A thought for Lent, from the liturgy.
I am generally a great defender of the liturgical reforms after Vatican II: because I think liturgy depends on our relationship to authority (it is inherently anti-liturgical to criticize the liturgy that the pope and the bishops give us), because I think the changes are for the most part really good (mostly simplification to focus on essentials and increase of Scripture), and because I think claims about the difference between the liturgies manifest that people don’t know what they’re talking about (the two forms aren’t as different as people claim, beyond the fact that there are some non-essential prayers at the beginning, and then people stop paying attention). So there. (Want to debate? I have a comment box . . . .)
I am not defending practice – both rites are done badly most of the time – but the new books I like.
That said, there are little details that bug me. One of them was the Kyrie. Before Vatican II it was sung in Greek (I think using some Greek is good and beautiful), three times each instead of two (I like the poetry of that), and without any interpolations, or “tropes.” It’s the tropes I want to talk about.
There are a few options for how to do the Kyrie now, but most of them include adding lines like, “You are Son of God and Son of Mary, Lord, have mercy.”
I don’t like additions. To the contrary, one of the central principles of Vatican II’s constitution that defined the liturgical reform was:
“The rites should be distinguished by a noble simplicity; they should be short, clear, and unencumbered by useless repetitions; they should be within the people’s powers of comprehension, and normally should not require much explanation” (Sacrosanctum Concilium, 34).
Later they apply it to the Mass in particular:
“For this purpose the rites are to be simplified, due care being taken to preserve their substance; elements which, with the passage of time, came to be duplicated, or were added with but little advantage, are now to be discarded” (ibid., 50).
Why, in the midst of this simplification to the essentials, are we cluttering up the Kyrie? And why, especially, are we adding lines that are not directly related to the prayer at hand? We are crying out to the divine mercy. I love to say Jesus is Son of Mary – I love the rosary! – but that’s not the point here. Keep it simple.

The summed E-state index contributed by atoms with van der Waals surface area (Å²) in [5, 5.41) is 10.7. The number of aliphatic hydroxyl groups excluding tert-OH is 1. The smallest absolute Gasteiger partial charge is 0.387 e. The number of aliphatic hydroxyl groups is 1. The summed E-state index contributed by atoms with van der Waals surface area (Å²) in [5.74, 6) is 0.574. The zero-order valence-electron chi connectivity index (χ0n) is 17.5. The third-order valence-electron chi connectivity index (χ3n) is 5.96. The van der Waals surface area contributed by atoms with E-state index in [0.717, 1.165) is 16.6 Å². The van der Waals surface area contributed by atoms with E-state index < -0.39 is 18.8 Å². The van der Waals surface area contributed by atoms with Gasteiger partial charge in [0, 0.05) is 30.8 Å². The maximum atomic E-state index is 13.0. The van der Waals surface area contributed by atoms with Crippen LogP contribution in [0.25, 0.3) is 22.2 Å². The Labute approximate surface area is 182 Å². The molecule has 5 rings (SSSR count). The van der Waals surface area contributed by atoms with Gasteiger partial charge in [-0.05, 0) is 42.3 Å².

But there’s one more part of my annoyance, and here we get to the crux. The medievals too often added to the Kyrie, often long poems. One of the main points of those poems was to develop a Trinitarian interpretation of the Kyrie. The first “Lord have mercy” goes with the Father. “Christ have mercy” goes with the Son. The last “Lord have mercy” is the Holy Spirit.
But the Vatican II Mass speaks of Jesus at every turn: Son of God and Son of Mary, Lord have mercy. We’re not talking about Jesus now – I thought. We’re talking about the Father. What are you doing!
But then I did some research. It turns out that the Kyrie arises from an old procession where it was all about Jesus. In fact, the Greek Kyrie is connected to that most ancient of Greek Christian prayers, the Jesus Prayer, where one repeats, over and over again, Lord Jesus Christ, Son of God, have mercy on me, a sinner. Which is both Christ have mercy and Lord have mercy. Kyrie eleison, Christe eleison is just another way of digging into the repetition: Jesus, mercy! Jesus, mercy! Jesus, mercy!
Of course mercy is a Trinitarian theme. But we begin the Mass by looking toward Jesus, the Divine Mercy incarnate. Keep it simple. The tropes say things like “Son of God and Son of Mary” precisely to put flesh on the words, “Lord have mercy.” It’s not a vague phrase in another language. It’s not even a high Trinitarian formula. It’s the Jesus Prayer: Jesus – mercy; Jesus – mercy; Jesus – mercy. It’s only through Jesus that we have access to mercy and to the Father and the Holy Spirit.
This Lent, I wish you forty days of Jesus and mercy.